Oregon School District Flu Cases Will be Tracked by Wisconsin Researchers
Madison, Wisconsin - The Oregon School District becomes a laboratory next month for a research project designed to identify early signs of flu outbreaks in communities.
The Centers for Disease Control and Prevention (CDC) has awarded $1.5 million over three years to a research team headed by Dr. Jon Temte, professor in the department of family medicine at the University of Wisconsin School of Medicine and Public Health.
Under the Oregon Child Absenteeism due to Respiratory Disease Study (ORCHARDS), the team will follow trends in student absences from school, test ill students for flu and other respiratory viruses and compare the data to clinic activity and various flu surveillance reports in Wisconsin. Temte began monitoring student absences on January 5.
“We want to determine what role influenza plays in absenteeism and then correlate that to influenza data in the clinics to see what patterns emerge,” said Temte, a long-time resident of Oregon. “If the project is successful, the new system may serve as an early predictor of flu outbreaks in communities.”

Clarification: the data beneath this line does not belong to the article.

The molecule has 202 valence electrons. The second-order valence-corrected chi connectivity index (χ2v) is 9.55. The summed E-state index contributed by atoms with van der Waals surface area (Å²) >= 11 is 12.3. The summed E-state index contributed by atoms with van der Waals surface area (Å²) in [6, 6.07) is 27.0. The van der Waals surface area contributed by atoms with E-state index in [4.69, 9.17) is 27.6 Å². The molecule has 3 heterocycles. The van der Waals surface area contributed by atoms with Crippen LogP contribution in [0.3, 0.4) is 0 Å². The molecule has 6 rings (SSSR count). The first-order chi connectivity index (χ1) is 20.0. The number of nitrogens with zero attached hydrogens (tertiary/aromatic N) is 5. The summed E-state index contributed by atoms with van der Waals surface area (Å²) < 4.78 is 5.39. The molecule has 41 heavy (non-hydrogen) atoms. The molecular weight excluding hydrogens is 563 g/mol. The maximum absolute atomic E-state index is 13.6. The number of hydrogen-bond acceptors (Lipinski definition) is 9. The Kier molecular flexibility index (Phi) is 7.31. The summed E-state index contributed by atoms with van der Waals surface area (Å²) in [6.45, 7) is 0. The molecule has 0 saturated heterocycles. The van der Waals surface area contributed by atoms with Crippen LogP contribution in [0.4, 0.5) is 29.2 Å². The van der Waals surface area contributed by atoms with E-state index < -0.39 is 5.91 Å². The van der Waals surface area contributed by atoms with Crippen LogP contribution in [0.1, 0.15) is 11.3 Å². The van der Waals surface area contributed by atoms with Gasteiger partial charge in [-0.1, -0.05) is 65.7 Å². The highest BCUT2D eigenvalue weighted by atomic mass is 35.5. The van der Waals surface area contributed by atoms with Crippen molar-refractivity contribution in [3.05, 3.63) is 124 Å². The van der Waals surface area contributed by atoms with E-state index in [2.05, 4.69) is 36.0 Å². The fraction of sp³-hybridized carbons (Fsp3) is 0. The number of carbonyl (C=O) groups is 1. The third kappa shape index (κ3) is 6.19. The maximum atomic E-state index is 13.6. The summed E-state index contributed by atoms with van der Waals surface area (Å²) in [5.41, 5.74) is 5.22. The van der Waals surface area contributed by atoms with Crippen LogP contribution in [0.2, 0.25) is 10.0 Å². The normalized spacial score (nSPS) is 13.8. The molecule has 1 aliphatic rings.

Parents who call the Oregon School District’s absentee telephone line to report a child’s illness will get an automated message about the study. The message directs those interested in participating to call the study phone number for a brief phone interview. If the child is eligible, a member of the research team makes a home visit to collect information on symptoms and to take nose and throat specimens. One specimen will be tested with a rapid influenza test. The other specimen is sent to the State Laboratory of Hygiene for molecular testing that can detect 17 respiratory viruses. The rapid and molecular tests are then compared to determine the virus that caused the student absence.
Temte says the population of school children poses advantages for surveillance because viruses are common and spread quickly in that population.
The Oregon School District has about 4000 students. Temte hopes to recruit 500 each year over the three-year study.
Date Published: 12/29/2014